The Franco-Prussian War of 1870-71 would seem at first not to have had much in common with the Civil War. After all, the one lasted for weeks while the other was an extended, attritional slug-fest that dragged its participants by the thongs of their sandals and behind its crushing wheels for four long years. Nevertheless, simultaneity, the press, and the disturbed frenzy they together created had equally important roles in the outbreak and conduct of the Franco-Prussian War. The “clinical scientist scrutinising” the European situation “as if with a microscope” circa 1870 was Prussia’s formidable statesman, Otto von Bismarck. Like many European wars had before it, the conflict began as a rather routine succession controversy. The royal Prussian Hohenzollerns were mostly staunch Protestants, but they did have a Catholic branch of the family, and they put forward a Catholic Hohenzollern heir to the Spanish throne after the previous Spanish monarch (a relative of the French Empress) was forced to abdicate and flee. Naturally, France’s Napoleon III opposed this move, fearing encirclement, and instead of handling the crisis with finesse, he and his ministers played into the hands that were slyly rubbing themselves together across the disputed Rhineland.
Using perhaps a bit more insistence than was prudent when addressing a person of royalty, the French ambassador asked that King Wilhelm I of Prussia (who was vacationing in the Rhineland) refrain from approving a Hohenzollern heir to succeed the Spanish throne. Wilhelm refused and instead sent Bismarck what became known as “the Ems Telegram,” an account of the strange encounter. Calculated opportunist of Mephistophelean proportions that he was, Bismarck released a press notice printed across all of Germany that deliberately made the ambassador’s request seem more aggressive than it was. The translated text of Bismarck’s paraphrased communiqué read:
After news of renunciation by Prince von Hohenzollern . . . the French ambassador in Ems made a further demand on his Majesty the King to telegraph Paris that he [Wilhelm] undertook for all time never again to give his assent should the Hohenzollerns once more take up their candidature . . . His Majesty refused to receive him again and via letter delivered by Adjutant informed him that no further communications would be made with the [French] ambassador.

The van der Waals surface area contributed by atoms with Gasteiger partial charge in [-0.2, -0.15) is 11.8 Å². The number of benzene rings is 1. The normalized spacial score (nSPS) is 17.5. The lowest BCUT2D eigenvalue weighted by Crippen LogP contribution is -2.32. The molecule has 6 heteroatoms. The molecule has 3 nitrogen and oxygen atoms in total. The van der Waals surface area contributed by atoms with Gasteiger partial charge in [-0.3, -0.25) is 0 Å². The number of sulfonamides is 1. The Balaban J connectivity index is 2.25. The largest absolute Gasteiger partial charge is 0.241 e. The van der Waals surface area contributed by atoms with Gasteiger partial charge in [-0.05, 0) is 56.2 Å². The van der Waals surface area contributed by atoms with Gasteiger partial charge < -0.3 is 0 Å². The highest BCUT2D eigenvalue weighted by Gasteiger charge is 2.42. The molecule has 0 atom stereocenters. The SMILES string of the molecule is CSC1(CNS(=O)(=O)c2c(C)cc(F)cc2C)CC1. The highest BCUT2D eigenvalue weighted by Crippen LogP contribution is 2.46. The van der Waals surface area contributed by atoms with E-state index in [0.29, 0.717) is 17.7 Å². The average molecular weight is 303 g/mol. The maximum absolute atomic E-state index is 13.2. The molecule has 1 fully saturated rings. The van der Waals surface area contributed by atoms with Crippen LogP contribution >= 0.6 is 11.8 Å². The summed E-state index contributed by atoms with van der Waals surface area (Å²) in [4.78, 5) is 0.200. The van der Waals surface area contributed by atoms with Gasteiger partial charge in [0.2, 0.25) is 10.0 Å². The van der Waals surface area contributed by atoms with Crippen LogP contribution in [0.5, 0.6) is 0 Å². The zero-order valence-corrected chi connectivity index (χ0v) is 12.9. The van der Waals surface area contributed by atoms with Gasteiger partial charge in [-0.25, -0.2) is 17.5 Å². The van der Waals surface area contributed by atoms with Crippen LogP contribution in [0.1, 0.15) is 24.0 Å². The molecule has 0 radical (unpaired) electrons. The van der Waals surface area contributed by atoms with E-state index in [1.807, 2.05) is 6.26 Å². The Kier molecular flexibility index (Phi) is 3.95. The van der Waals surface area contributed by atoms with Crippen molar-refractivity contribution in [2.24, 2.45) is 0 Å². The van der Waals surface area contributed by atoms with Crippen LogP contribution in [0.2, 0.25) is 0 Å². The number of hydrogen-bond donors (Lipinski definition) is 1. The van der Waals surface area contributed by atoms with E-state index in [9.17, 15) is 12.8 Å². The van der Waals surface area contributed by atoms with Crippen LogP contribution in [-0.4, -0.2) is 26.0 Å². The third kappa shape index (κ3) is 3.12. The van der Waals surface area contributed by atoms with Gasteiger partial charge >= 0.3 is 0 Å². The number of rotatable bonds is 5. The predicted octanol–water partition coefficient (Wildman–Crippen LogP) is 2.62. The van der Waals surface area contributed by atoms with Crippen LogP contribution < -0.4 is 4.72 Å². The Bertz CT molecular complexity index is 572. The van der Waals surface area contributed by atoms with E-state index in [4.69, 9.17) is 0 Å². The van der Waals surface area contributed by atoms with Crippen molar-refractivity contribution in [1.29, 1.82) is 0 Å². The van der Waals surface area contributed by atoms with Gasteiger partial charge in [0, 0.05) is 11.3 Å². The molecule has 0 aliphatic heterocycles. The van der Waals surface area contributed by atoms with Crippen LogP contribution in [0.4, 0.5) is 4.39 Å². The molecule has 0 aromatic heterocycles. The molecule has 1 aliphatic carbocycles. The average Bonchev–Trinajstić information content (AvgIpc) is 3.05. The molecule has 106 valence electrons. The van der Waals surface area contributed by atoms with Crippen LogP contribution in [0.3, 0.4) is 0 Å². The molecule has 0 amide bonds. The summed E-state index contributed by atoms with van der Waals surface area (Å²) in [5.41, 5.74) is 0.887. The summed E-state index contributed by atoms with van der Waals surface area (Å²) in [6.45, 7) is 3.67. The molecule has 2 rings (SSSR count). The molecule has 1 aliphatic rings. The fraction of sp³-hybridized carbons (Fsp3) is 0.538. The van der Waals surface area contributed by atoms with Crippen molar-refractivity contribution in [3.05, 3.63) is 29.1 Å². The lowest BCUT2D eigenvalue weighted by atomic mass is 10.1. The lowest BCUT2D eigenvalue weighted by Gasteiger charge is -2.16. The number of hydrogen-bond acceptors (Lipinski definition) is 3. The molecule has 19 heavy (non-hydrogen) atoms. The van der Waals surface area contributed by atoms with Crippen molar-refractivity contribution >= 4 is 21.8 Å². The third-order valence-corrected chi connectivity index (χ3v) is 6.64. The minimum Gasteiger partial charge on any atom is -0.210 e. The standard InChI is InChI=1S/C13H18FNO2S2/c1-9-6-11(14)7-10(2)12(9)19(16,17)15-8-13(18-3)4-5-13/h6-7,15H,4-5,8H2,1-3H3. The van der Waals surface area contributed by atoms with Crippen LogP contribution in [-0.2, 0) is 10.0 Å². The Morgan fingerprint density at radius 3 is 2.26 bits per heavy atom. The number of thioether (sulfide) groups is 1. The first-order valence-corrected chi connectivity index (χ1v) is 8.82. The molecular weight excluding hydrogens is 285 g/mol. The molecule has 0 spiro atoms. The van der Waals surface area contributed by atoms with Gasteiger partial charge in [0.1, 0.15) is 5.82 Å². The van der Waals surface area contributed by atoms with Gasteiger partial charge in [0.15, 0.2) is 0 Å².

Nothing in that paragraph was technically untrue. It gave the impression, however, that Wilhelm had been disrespectfully badgered while on holiday by a combative minister of Napoleon III. So displeasing had Wilhelm found this servant of France that he apparently and abruptly severed communications with the man (instead of what he actually did: severed communication with the man concerning the issue of succession) — the traditional prelude to war. Meanwhile, and simultaneously, the French version of the Ems Telegram translated “Adjutant” as “non-commissioned officer,” falsely implying that the Prussian King had sent a low-ranking errand boy to deliver his reply, thus showing his contempt for the French request. Both doctored narratives released to their respective presses aroused a frenzied anger among the populace, and calls to satisfy national honor grew shrill. Once again, technology, the press, and the telegraph whipped up public passions, alarming in their sudden speed. War was declared between the two misinformed belligerents after scarcely a few nights had passed.
The July Crisis of 1914 multiplied these earlier Gothic Science Fiction trends by many an order. Of those flurried days, Oswald Spengler wrote that while
[i]n the Classical world years played no role, [and] in the Indian world decades scarcely mattered; here the hour, the minute, even the second is of importance. Neither a Greek nor an Indian could have had any idea of the tragic tension of a historic crisis like that of August, 1914, when even moments seemed of overwhelming significance.